This social teaching statement was adopted by a more than two-thirds majority vote at the second biennial Churchwide Assembly of the Evangelical Lutheran Church in America, meeting in Orlando, Florida, August 28-September 4, 1991.
The Church in Society: A Lutheran Perspective was the first social statement passed by the ELCA Churchwide Assembly, five years following the constituting of the church. It is a rather straightforward statement on the role of the church in the world, and is short, spanning only eight pages (compare that to the statement on criminal justice, which is a whopping sixty-four pages!). The statement is split into two parts: Affirmations, which explain the basis for the church’s commitment to social justice; and Commitments, which outline the ways in which the church moves forward.
There isn’t much to say bout the statement itself. It affirms and works off of the assumption that working for justice in an unjust world is the baptismal vocation of every Christian. The church is called into being by the Holy Spirit, and God repeatedly and unambiguously demands social justice (for example, Micah 6, Matthew 25, etc.). None of this is controversial or divisive.
One of the duties of the church as an institution, then, is to better equip the faithful to live out this vocation. Social statements are one way of equipping the faithful, but advocacy on a national level is another way in which the church can use its influence to work for social justice. It itself also exists as a forum for moral deliberation, a place where social issues can be openly discussed, debated, and decided upon. As we have found out, being that safe place and being a place of open, honest, and respectful deliberation is not easy. It is an ideal we do not always meet.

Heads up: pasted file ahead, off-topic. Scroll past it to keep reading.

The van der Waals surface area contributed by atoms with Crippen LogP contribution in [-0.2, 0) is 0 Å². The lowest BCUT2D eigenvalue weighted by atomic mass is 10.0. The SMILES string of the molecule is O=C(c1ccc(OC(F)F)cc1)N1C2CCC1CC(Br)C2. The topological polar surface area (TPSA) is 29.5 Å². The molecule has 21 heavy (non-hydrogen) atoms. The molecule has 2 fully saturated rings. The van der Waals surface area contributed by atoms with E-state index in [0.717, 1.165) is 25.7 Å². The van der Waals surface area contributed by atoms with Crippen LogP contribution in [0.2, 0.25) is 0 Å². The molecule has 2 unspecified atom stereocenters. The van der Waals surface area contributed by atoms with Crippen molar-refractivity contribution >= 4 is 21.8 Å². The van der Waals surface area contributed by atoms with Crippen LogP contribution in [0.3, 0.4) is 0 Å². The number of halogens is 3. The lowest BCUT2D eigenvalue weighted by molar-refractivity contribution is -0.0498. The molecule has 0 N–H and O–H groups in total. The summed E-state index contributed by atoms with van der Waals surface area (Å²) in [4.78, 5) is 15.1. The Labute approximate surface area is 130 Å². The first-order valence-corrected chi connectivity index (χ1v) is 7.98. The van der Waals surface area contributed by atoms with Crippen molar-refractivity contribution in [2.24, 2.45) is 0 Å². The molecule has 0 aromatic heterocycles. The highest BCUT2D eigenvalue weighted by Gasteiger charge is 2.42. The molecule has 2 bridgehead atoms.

There is little else that can be said about the social statement itself. But a couple weeks ago, I had the pleasure of hearing Presiding Bishop Elizabeth Eaton speak at a theological conference. One of the claims laid against the ELCA is that it is only about liberal social agendas. Bishop Eaton asked, “What makes us different from the Red Cross? The Lions Club? The Girl Scouts?” The church, because it is the church, has something else to offer. Social statements and social advocacy are important–social justice is commanded by God–but it is not the heart of the church. The heart of the church is the proclaimed Good News of Jesus Christ. Everything we do, from worship to engaging with society, must keep this center.
Sometimes it feels like all Churchwide ever does is pass Social Statements. Even then, there’s not a lot of follow up, so the point is often lost. If this is all the church does, then we are doomed. It falls to all church leaders to find ways to equip the baptized to live into their vocation and work for justice, but it needs to be a result, not the purpose, of the church.
Lastly, as mentioned, we have not always been successful at being a safe and open place for moral deliberation. One of the failures of the 2009 social statement on Human Sexuality was that it did not keep the lines of communication open as it pledged to do. It’s a disease in our society, too–sides are polarizing around every issue imaginable, significant and trivial. The sides firmly believe themselves to be just and right in every way, and the very idea of talking to the other side, or worse, compromising, is anathema. The church is not immune to this disease. It is imperative, now more than ever, that the church rededicate itself to being an open forum for moral deliberation.